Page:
These example sentences are selected automatically from various online news sources to reflect current usage of the word 'invasive.' Views expressed in the examples do not represent the opinion of Merriam-Webster or its editors. Send us feedback.

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First Known Use of invasive

Adjective

1598, in the meaning defined at sense 3

Noun

1990, in the meaning defined above

History and Etymology for invasive

Adjective

earlier, "attacking, offensive," going back to Middle English invasif "offensive (of weapons)," borrowed from Middle French and Medieval Latin; Middle French, borrowed from Medieval Latin invāsīvus, from Latin invāsus, past participle of invādere "to enter with hostile intent, assault, attack" + -īvus -ive — more at invade

Noun

derivative of invasive entry 1

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Time Traveler for invasive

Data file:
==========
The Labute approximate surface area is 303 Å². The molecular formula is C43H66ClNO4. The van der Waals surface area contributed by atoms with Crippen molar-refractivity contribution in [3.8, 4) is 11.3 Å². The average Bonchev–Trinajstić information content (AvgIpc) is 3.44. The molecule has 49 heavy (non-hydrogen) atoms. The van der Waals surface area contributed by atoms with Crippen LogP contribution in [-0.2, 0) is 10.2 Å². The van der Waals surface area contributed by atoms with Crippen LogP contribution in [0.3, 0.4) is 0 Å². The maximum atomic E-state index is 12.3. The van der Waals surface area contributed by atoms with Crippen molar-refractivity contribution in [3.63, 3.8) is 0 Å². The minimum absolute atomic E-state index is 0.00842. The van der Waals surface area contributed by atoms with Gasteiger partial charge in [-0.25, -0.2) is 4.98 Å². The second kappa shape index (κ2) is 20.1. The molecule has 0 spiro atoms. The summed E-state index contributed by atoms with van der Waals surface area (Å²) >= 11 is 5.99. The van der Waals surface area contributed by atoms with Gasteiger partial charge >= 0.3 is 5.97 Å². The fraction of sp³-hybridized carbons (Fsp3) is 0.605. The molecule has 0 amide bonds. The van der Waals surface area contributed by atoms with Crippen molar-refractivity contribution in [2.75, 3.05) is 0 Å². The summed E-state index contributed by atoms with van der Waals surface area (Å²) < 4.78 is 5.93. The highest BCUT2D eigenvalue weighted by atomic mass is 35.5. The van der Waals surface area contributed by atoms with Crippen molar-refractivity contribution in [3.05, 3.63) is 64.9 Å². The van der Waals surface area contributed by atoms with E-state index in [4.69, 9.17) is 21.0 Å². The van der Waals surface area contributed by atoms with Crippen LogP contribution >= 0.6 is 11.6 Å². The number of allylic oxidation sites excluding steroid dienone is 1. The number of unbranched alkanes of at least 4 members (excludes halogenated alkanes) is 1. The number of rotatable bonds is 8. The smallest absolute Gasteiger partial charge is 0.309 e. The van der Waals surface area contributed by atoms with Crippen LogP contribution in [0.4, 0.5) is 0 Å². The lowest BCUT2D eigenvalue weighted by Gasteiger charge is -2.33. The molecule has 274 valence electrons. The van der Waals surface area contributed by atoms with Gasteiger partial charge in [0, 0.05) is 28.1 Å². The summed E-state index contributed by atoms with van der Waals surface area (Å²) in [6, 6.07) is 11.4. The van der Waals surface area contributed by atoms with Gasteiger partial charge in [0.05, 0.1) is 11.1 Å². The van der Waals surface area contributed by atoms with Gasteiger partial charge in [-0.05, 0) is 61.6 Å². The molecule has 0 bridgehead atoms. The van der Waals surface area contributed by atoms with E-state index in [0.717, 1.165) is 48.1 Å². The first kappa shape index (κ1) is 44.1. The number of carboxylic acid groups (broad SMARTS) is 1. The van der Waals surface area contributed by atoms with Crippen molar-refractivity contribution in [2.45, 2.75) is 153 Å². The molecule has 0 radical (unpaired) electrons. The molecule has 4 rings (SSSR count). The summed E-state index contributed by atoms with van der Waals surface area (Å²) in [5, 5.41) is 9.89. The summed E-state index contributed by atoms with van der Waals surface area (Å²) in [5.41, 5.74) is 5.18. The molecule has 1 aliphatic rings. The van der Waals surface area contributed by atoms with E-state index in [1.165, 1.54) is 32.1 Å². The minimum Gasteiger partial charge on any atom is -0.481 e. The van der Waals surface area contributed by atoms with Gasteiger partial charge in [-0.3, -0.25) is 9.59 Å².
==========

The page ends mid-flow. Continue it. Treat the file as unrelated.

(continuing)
Time Traveler

The first known use of invasive was in 1598

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Statistics for invasive

Last Updated

21 Feb 2021

Cite this Entry

“Invasive.” Merriam-Webster.com Dictionary, Merriam-Webster, https://www.merriam-webster.com/dictionary/invasive. Accessed 2 Mar. 2021.

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More Definitions for invasive

invasive

adjective

English Language Learners Definition of invasive

: tending to spread
medical : involving entry into the body by cutting or by inserting an instrument

invasive

adjective
in·​va·​sive | \ -siv, -ziv How to pronounce invasive (audio) \

Medical Definition of invasive

1 : tending to spread especially : tending to invade healthy tissue invasive cancer cells
2 : involving entry into the living body (as by incision or by insertion of an instrument) invasive diagnostic techniques

Other Words from invasive

invasiveness noun

More from Merriam-Webster on invasive

Nglish: Translation of invasive for Spanish Speakers

Britannica English: Translation of invasive for Arabic Speakers